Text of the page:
Janis Tester is an earth mother with an iPad. Slinging tweets while Chinese plum sauce simmers on her stove, declaring on Facebook “I wanna live on a farm” as the homemade kimchee goes into jars, Janis Tester is beloved in certain food circles because the pleasure she gets thinking about what she’s going to do with a goat shank or a regal globe of a homegrown cabbage cannot be contained on a computer screen.
Janis’s blog, Bite Me New England, a name only a woman transplanted to Marlborough after living a full lifetime in California is allowed to use, cannot be resisted by bloggers from Los Angeles to Gascony. As California as a surfboard, as re-tweetable as Deepak Chopra, as authentic as Alice Waters, as process-smitten as Grant Achatz, as warm as a Jewish grandmother, Janis Tester is a food blogger’s food blogger.
Follow her on Facebook and Twitter and you, too, will soon be sipping a Manhattan, and downloading her recipe for Malaysian Spatchcocked Spicy Grilled Chicken; “This would not be my blog if I didn’t give you ANOTHER chicken recipe,” Tester declares.
One post begins with Janis thinking about doing something with spherification, a favorite process of the Molecular Gastronomists in which unusual ingredients become caviar shapes by messing with negative and positive charges in an un-ionized solution. Janis had intended to make lime, cilantro and tequila spheres for topping salmon, and maraschino cherry spheres to go in those manhattans. Something didn’t work out; she made chicken instead, this one coated all over, even beneath the skin, with cilantro, garlic and chiles, filled with salsa, covered in Mexican beer, and baked. Just another argument for real food when choosing between that and ions. Vietnamese pork neck stew, Banana Blossom Salad, Morrocan Meatball and Egg Tangine — these are just some of the recipes you’ll find coming out of her kitchen and into the blog.
All this sounds nice, right, yet another foodie blogger willing to gut a fish and cure a duck? The story gets better.
“Recently, I’ve really been into Ethiopian food,” Tester told me when I asked what she was making these days. “You see, when my neighbors told me they were adopting two little kids from Ethiopia, the first thing I thought was, ‘what can I make them?’”
Tester started with dabo, a honey bread, and went on to full Ethiopian dinners. Staining pages from Jeff Smith’s “The Frugal Gourmet on our Immigrant Ancestors,” Tester made berbere, almost the whole spice drawer — from cumin to fenugreek — in a toasted paste, a fundamental flavor in Ethiopian cuisine. She made tibs, a lamb stew with cardamon, cumin and more berbere. She made doro wat, the traditional chicken stew with, yes, berbere, and hard boiled eggs. She made shiro, a spicy spread made with chickpea flour and berbere, which the kids spread thickly on injira and gobbled. Yes, Tester even made injira, the foamy disks of dough made with flour from teff, a native Ethiopian grass. Tester walked me through the recipe, multiple stages of adding and waiting and resting and watching it separate into layers, all with the hopes of achieving the wondrous foamy textured bread that scoops and wraps Ethiopian cuisine.
“Water is different in Ethiopia,” Tester said. She thinks that accounts for injira’s variability even over Ethiopia; for Tester that fabled texture was just short of impossible to achieve, but her neighbor declared it like what she’d eaten in a home in Ethiopia.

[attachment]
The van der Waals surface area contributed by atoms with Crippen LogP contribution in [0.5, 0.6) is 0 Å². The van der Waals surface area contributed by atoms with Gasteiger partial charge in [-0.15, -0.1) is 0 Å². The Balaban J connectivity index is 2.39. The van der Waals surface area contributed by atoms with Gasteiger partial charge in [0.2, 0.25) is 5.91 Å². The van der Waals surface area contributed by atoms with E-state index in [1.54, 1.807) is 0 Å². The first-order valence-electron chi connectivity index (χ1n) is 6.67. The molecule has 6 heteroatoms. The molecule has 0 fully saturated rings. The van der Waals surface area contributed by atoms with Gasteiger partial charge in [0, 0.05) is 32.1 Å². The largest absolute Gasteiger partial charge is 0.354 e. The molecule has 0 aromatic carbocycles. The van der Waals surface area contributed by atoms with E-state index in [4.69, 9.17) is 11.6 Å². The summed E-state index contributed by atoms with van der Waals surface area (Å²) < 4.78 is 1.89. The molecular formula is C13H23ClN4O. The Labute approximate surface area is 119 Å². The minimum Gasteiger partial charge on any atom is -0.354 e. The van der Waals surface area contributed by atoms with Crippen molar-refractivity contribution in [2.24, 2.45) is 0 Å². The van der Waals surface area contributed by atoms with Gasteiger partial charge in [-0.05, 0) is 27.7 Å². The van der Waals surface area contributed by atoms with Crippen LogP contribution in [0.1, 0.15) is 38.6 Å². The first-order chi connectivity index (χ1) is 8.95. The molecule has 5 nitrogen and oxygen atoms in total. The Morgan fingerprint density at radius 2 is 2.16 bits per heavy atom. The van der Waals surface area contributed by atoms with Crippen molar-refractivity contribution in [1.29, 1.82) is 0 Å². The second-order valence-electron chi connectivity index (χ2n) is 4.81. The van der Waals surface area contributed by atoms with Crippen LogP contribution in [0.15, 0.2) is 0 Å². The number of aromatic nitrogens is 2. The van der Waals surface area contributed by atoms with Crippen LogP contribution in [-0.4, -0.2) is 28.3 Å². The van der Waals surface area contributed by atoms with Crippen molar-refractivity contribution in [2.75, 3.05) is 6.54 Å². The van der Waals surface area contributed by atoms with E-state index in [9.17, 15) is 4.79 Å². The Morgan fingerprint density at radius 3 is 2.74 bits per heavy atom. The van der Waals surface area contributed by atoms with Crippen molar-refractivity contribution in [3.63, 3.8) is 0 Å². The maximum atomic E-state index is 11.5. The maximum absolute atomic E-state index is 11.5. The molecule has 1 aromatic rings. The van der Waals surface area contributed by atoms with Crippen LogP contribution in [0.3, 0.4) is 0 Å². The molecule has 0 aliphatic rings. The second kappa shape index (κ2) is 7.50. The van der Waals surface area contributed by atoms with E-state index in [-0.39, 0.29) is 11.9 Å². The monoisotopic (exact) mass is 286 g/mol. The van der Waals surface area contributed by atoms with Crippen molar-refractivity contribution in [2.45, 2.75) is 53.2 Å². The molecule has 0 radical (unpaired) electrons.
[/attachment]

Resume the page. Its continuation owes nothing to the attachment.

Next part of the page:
One evening after the children had been here for a while, and their English was solid, Janice had prepared much of the above —doro Wat, injira, shiro — for a special dinner. Everything was set; the house was redolent with all those spices; berbere hung in the air.
The children came running in the front door, and the little boy called out, “mmmm, it smells good!”
“What’s it smell like?” Tester asked. (They call her Auntie Janice.)
Janice and I discussed which recipe to include here, and we agreed that a recipe for berbere was the most important. Without berbere, doro wat is chicken stew with hard-boiled eggs; tibs is lamb stew with cardamon. Make a batch of berbere, and your pantry is ready for Ethiopia. Many of the recipes are available on Bite Me New England.
Yield: 11/4 cups
2 teaspoon cumin seed
4 whole cloves
1/2 teaspoon cardamon seeds
1/2 teaspoon black peppercorns
1/4 teaspoon whole allspice
1 teaspoon whole fenugreek seeds
1/2 cup dried onion flakes
3 ounce red new Mexican chiles, stemmed and seeded
3 small dried long hot red chiles, seeded
1/2 teaspoon ground ginger
1/2 teaspoon freshly ground nutmeg
1/4 teaspoon ground turmeric
1 teaspoon garlic powder
2 teaspoon salt
1/2 cup salad or peanut oil
1/2 cup dry red wine
cayenne to taste
Mix together the cumin, cloves, cardamon, black peppercorns, allspice and fenugreek seeds. Place in a small frying pan over medium heat. Stir constantly until they release their fragrance, about 1 to 2 minutes. Do not burn or discolor the seeds. Cool completely.
Combine the toasted spices and all the other ingredients except the oil and wine in a spice grinder or electric coffee grinder in several batches (I use the coffee grinder) and grind to fine consistency. Place the spice blend in a bowl and add the oil and wine. Add cayenne to taste (Jeff starts with 1 teaspoon and adds more as necessary). Stir until thick and store in a covered plastic container in the refrigerator.
Recipe by Jeff Smith in “The Frugal Gourmet on Our Immigrant Ancestors.”
Food for Thought runs weekly in the Times’ Taste of the Times section and is written by Heather Atwood, an author and mother from Rockport. Questions and comments can be sent to Heather at firstname.lastname@example.org. Follow her blog at www.heatheratwood.com.